Tag Archives: conversation

Monday’s Watch, Listen, Read


Lena Dunham, the writer/director/star of TINY FURNITURE has created a movie that feels both very specific to downtown New York and entirely universal at the same time.

Aural, the film’s main character, graduates from college, moves back home, tries to get a job and figure out her place in the world at large. It’s an overwhelming task. It brought back pangs of how I initially felt upon graduating and, how I still feel today. It’s also the story of how sisters relate to each other, how mothers and daughters go through growing pains of their own and how there isn’t a map (but maybe, there’s a diary) to help us all navigate through our tumultuous 20s. This is very much a 20-nothings story. I felt like I was watching someone without skin walk around in public, nerves, muscles, veins, tendons, and bones all exposed. Lena Dunham has made a beautiful and poignant movie that recognizes a generation no one seems to know what to do with. A generation that’s continually being rearranged and used for decoration, much like furniture.


I am the proud owner of a crazy CD of Christmas music called “Hipster’s Holiday.” This is my favorite track — because who doesn’t want a five-pound box of money for Christmas? Christine Ebersole does a rendition of this tune that rivals Pearl Bailey’s original.


I’ve written about both Lynda Barry and Maira Kalman before, most recently about Maira’s book, “And The Pursuit of Happiness.” Last week, I attended a conversation between Lynda Barry and Maira Kalman at the 92nd St Y. Just the combination of those names was enough to make my brain explode and had me purchasing a ticket to this event back in September. Two friends joined me (one from Canada and the other from the far away land known as Hell’s Kitchen). Before their conversation, Lynda and Maira were able to spend 15 minutes each giving a Powerpoint/slide presentation of their books and talk about their work.

The moment they sat across from each other, I felt as if I was watching both side of my brain in conversation. Maira was the epitome of a polished New York artist, in back pants and a black jacket. Lynda, the Midwestern, rough-and-tumble kid at heart, dressed much like her collage-style work: cuffed jeans, Pocahontas braids, a black hat, and motorcycle boots. Lynda is Wild Turkey. Maira is coffee.

Despite their physical differences, the two share a similar approach to their work: They both rely on memories and observation to combine their handwritten text with their images. Maira’s images are more realistic. She works directly from photographs (most of which she takes herself). Though there’s still a bit of a surrealist quality to her work. At one point, Lynda said to Maira, “your pictures look like frosting. Sometimes I just want to eat them.” She’s not so far off.

Lynda’s work digs deep into the state of play we all lived in as children. Her medium is yellow legal pads, Chinese ink and brush, used magazines, and characters she created for her long-running comic strip. Her latest book, “Picture This: The Near-Sighted Monkey Book,” is a companion to her last book/work book, “What It Is.” “Picture” delves into how and why we draw and the importance of creating something that involves both our hands and minds. Barry’s book is part story, part hands-on work book. When it comes to art, drawing and writing, she’s a suggester, not a forcer, but her message is so enthusiastic, strong, and kind, you would do anything to hear her positive reinforcement, including drawing a hand turkey.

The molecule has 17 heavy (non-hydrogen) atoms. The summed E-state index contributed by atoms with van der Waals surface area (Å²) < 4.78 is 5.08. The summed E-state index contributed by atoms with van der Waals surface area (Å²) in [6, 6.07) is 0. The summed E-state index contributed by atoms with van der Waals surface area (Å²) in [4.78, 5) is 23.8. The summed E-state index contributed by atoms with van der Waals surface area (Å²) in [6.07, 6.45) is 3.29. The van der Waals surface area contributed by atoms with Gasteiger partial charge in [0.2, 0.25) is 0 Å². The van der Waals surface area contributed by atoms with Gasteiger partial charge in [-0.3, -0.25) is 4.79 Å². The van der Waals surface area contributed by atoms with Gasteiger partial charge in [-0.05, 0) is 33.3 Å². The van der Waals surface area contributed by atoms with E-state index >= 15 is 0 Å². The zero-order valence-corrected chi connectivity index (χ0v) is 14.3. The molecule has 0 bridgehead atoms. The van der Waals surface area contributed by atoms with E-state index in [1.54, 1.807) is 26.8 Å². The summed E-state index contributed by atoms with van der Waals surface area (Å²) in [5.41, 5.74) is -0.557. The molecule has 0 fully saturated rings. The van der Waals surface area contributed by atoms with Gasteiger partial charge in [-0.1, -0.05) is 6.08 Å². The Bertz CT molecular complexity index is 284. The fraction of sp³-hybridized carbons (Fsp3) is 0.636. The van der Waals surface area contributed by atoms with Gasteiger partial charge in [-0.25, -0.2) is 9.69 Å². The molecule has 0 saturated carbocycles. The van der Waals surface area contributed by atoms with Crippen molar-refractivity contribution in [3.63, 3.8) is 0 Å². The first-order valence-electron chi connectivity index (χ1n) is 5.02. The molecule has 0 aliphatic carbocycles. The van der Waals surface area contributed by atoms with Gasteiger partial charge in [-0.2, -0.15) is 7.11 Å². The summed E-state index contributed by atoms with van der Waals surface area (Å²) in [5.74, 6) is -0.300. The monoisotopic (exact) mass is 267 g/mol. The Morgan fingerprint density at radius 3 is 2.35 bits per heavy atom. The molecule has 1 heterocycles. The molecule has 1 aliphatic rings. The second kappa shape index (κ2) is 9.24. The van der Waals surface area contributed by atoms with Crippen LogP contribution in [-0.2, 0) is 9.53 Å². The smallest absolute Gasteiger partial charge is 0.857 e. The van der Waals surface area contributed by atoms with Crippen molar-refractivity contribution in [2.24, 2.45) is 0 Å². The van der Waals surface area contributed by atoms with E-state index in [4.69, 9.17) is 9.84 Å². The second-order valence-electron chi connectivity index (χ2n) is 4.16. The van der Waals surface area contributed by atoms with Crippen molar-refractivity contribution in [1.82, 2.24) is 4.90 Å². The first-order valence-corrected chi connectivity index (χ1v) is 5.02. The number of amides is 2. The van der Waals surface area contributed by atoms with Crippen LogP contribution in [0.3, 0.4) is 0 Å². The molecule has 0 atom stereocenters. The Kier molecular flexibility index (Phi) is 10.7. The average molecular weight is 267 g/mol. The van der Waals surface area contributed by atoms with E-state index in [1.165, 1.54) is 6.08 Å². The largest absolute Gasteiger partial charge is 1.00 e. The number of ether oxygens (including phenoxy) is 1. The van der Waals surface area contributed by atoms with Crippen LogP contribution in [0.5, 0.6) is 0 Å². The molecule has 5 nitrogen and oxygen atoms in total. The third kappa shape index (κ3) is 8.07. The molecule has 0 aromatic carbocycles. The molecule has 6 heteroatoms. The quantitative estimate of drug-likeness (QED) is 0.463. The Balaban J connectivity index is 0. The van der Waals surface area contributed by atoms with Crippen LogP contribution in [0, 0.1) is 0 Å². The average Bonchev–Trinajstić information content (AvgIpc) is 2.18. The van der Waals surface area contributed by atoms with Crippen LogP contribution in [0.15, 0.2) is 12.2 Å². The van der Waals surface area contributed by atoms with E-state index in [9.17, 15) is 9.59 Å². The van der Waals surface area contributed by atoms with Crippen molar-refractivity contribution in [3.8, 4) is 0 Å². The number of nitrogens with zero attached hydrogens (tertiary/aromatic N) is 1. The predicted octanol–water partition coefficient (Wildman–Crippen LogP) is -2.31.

Redefining the “Power” Lunch

Today I had lunch at a New York institution. I had always envisioned my first lunch there would have something to do with mergers and media. Instead however, it was much more casual and by far a lot longer than the average “power lunch.” My lunch partners were an SVP of a PR agency and a two-time Tony award-winning actress. We talked for two plus hours, covering everything from politics and religion to trips to Hawaii and home renovation in New Jersey. It was a lunch for the soul, where interesting ideas and opinions were shared. There was no agenda, no power plays and no egos. It was simply “Fun.”

This lunch presented itself at the perfect time. I was getting tired of the young New York small talk at cocktail/book parties, networking events, news of ridiculous book deals, and paper-pushing with clients. I felt like the city itself was turning on me with everything from the torrential downpours, humidity and subway hassles, to feeling like I was letting possibilities slip through my fingers. I was tempted to say “goodbye to all that,” but then days like this happen and New York opens her arms and gives you a gift. I never would have met either of my dining partners had it not been for the serendipity and six degrees of Manhattan. “Fun” is a word that has been farthest from my vocabulary recently, but which I’ll now always be able to resurrect the feeling of when I think about my “power” lunch.

So while the power-suited around us played their trump cards, surrendered fortunes and gained millions, we simply talked for the sake of conversation, to learn, to laugh, to nourish our bodies and souls, to remind us that true power lies within our ability to connect with others, and to help remind me of why I continue to love New York.